"Write a paragraph on traffic jams."
Have you been asked to do so in school? I was too. My teacher sometimes asked me, "Write a SHORT paragraph on a winter morning." A short paragraph! A paragraph on traffic jams or winter mornings! Today when I teach my students, it makes me think because the way I used to write paragraphs and how my teachers graded them violated the very definition of a paragraph.
Here is what the Cambridge Dictionary says about the definition of a paragraph: "A short part of a text that begins on a new line and consists of one or more sentences dealing with a single idea." Oxford Learner's Dictionary has been a bit more specific about the definition -- "a section of a piece of writing, usually consisting of several sentences dealing with a single subject. The first sentence of a paragraph starts on a new line."
From these two credible definitions, we can assume that a paragraph should be very short, since it is part of a text. Often it is not more than a couple of sentences -- 3 is the best and 8 the maximum, according to dictionary.com. A paragraph should start with a new line of the idea. And then it should introduce a second new line, but only if you intend to write a second paragraph. However, we are asked to write "a paragraph" in the examination. Isn't it confusing?
Secondly, a paragraph should contain only one "single idea" which means I can only reflect one idea on a particular topic. It could be a reason, a solution, advice or a piece of information. Surprisingly, I wrote all the ideas in a single paragraph during my school days. More surprisingly, my teachers graded them a solid A. Even today, many textbooks, guidebooks, and notebooks to academic solutions keep the practice going. If we look at such a paragraph from a book available in the market, we are confused about the definition.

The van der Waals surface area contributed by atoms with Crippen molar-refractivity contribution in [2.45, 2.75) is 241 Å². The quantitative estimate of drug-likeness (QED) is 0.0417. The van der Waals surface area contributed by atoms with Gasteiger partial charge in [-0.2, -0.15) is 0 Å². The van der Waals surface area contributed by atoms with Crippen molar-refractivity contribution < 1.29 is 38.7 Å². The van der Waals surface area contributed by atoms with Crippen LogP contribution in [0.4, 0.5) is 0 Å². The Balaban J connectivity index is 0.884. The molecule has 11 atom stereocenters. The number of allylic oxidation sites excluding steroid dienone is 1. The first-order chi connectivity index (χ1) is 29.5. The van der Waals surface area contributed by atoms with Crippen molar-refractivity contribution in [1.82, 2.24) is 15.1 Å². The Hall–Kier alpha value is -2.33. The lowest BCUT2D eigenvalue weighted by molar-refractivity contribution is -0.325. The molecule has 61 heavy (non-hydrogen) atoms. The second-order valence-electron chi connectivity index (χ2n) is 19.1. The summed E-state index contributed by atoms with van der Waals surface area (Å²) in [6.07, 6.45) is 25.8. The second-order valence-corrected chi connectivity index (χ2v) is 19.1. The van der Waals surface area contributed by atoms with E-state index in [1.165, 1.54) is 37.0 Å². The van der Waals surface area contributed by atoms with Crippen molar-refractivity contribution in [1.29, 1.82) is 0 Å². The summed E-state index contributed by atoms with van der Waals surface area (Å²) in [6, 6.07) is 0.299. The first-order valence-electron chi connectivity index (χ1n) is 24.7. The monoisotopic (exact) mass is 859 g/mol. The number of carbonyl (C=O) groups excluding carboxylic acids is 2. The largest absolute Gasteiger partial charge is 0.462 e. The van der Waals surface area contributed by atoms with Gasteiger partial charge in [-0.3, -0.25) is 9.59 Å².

At first glance, you can see it has more than three paragraphs sometimes, although the question was to write a paragraph. If you look and read closely again, you will find that the so-called paragraph contains multiple ideas, including an introduction, causes, effects, and solution. Also, it has a lot of sentences. And the truth is all school paragraphs in all books are really very similar. Don't they therefore violate the definition of a paragraph?
Writing paragraphs is important to invent new ideas, to help students be creative, and let them think in their own ways. It's always appreciated that they should focus on new ideas and produce something of their own through writing. But, asking them to write a paragraph is not an appropriate question pattern and so, the trend should be changed.
Instead of asking the students to write a paragraph, we can be more specific in this regard. We may ask them to describe something they have seen, explain something they ponder, inform us something they want, or argue about something they like or dislike. That way they are free to write their own thoughts and create different ideas using several paragraphs on a single topic.
Rezaul Karim Reza is a freelance teacher in Rangpur whose work has previously appeared in Reader's Digest.